Is A Democratic President The Only Way To End the War?
by Chris Bowers, Wed Feb 28, 2007 at 07:50:09 AM EST
House Democratic leaders are developing an anti-war proposal that wouldn't cut off money for U.S. troops in Iraq but would require President Bush to acknowledge problems with an overburdened military.Of course, she is absolutely right, and that Bush will never make the signing statements, considering that only a few days ago Condoleezza Rice said the following:
The plan could draw bipartisan support but is expected to be a tough sell to members who say they don't think it goes far enough to assuage voters angered by the four-year conflict.
Bush "hasn't to date done anything we've asked him to do, so why we would think he would do anything in the future is beyond me," said Rep. Lynn Woolsey, D-Calif., one of a group of liberal Democrats pushing for an immediate end to the war.
Secretary of State Condoleezza Rice urged the Democratic-controlled Congress not to interfere in the conduct of the Iraq war today and suggested President George W. Bush would defy troop withdrawal legislation.If he would defy troop withdrawal legislation, defying a requirement to make signing statements on the lack of troop readiness isn't hard to believe. Not to mention that Republicans in the Senate will probably filibuster even these flimsy pieces of legislation. In the end, whether these bills pass or not, Democrats will have failed to do anything substantial to end the war whatsoever.
It is hard for me to decide what pisses me off about this the most. It angers me to no end that Democrats are crushing aside a strategy, the Murtha plan, which has overwhelming popular support. The Democratic majority in congress, when considered as a whole, is clearly far behind the public on Iraq.
It also angers me that one of the main reasons Democrats are backing away, if not the main reason, is that Democrats are too scared of Republican talking points to do anything that might anger the Republican Noise Machine. Even though the public never did, Democrats on the hill bought so thoroughly into the "cutting off funding" for troops in the field line that they were too scared to do anything. Clearly, Democrats are far more scared of the Republican media machine than they are of the people who put them in power.
It further angers me that we won't even get a roll call vote on Murtha's plan, or on binding legislation to rewrite the AUMF. If they are not going to push for a roll call vote, I can only assume that there is no majority for Murtha's plan in the House. We need to know which Democrats are in opposition to it, but we are not going to. Instead of pushing members to support Murtha's plan, the leadership is dumping the plan altogether, and not even forcing the Democrats who oppose it to stand up and be counted. The leadership is covering for these cowardly Democrats, rather than leading them.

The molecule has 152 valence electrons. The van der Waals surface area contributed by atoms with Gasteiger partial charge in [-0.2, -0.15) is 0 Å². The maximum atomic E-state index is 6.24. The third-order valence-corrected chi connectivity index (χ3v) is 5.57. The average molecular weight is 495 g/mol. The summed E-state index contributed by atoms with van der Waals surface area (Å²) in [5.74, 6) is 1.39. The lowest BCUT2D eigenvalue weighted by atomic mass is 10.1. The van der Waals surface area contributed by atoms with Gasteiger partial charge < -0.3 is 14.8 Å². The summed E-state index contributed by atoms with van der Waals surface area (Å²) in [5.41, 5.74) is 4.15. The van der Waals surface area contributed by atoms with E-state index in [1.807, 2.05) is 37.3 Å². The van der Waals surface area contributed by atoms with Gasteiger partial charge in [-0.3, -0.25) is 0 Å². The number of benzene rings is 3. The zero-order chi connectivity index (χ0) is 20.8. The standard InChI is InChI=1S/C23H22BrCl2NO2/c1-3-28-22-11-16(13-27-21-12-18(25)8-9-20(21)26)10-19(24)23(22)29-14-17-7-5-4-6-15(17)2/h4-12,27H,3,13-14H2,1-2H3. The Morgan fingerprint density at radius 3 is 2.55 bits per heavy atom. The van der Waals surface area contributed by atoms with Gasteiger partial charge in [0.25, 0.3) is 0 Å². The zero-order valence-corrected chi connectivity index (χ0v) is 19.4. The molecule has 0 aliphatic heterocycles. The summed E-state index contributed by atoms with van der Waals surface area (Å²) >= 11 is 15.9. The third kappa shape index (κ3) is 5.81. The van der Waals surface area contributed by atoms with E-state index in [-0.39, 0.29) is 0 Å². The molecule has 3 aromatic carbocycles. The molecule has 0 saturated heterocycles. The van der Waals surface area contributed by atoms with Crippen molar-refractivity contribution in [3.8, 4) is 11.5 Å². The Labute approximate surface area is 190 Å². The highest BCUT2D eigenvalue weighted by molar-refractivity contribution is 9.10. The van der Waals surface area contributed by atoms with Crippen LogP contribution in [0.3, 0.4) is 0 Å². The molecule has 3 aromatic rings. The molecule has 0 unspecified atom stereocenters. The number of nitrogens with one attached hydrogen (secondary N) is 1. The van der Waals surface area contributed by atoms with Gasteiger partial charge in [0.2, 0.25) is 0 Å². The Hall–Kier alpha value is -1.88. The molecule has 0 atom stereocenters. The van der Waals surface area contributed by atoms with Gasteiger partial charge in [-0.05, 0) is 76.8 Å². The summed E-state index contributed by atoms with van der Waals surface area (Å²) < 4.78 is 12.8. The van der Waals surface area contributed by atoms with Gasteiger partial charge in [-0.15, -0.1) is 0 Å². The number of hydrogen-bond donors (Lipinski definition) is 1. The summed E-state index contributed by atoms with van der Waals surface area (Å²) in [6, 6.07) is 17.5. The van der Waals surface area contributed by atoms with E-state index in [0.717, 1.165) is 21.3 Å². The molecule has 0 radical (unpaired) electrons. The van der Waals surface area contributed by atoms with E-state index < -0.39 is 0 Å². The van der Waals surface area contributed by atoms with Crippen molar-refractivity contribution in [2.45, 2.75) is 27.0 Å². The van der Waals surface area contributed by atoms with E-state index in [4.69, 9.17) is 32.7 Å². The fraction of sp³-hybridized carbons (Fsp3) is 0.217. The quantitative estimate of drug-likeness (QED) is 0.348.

It is now difficult to see another opportunity for Democrats in Congress to restrict and / or end the war in Iraq for another year. I don't know who is behind this, but I strongly suspect Steny Hoyer. No matter who is behind it, it is clear that many Democrats in Washington, D.C., do not view their position as derived from the electorate, but rather than conditional upon their favor within beltway circles. As long as that attitude persists, you will never see a populist, much less a progressive, majority in Washington, D.C.
The opposition to this plan now comes from the progressive wing of the party, rather than the Blue Dogs. Even though the progressive caucus is much larger than the Blue Dogs, 71 to 44, I don't imagine that the leadership will hold up the bill because of their concerns. In the end, liberals and progressives are taken for granted on the Hill just as much as they are taken for granted within the base. The progressive caucus needs to step up, get organized, and start showing some more teeth. I would be happy to help with any such effort.
It seems to me now that the only way to end the war will be by electing a new Democratic president in two years time. Not only is that nowhere close to a guarantee, considering Giulinai's strength, but if Clinton ends up as President I don't particularly trust her to actually end the war. Remember that she is one of only four Democratic Senators who do not regret their Iraq war vote (Schumer and the Nelsons were the others). She can introduce whatever legislation she wants that supposedly will start troop withdrawal and that has no chance of passing, but the trust factor is lacking. Actually, I think that would be a far more useful line of attack against Clinton than her refusal to apologize: how can we trust her to end the war?
At this point, about the only presidential candidates who we can trust to end the war if they take office would be the candidates who attack this backslide by the Democratic majorities on the grounds that it does not go far enough. On this front, Biden has no credibility, since he is one of the primary backsliders. We have to wait and see what the other candidates do, because right now we need a leader or leaders we can trust to end the war. Unfortunately, right now, such leaders are few and far between in Congress.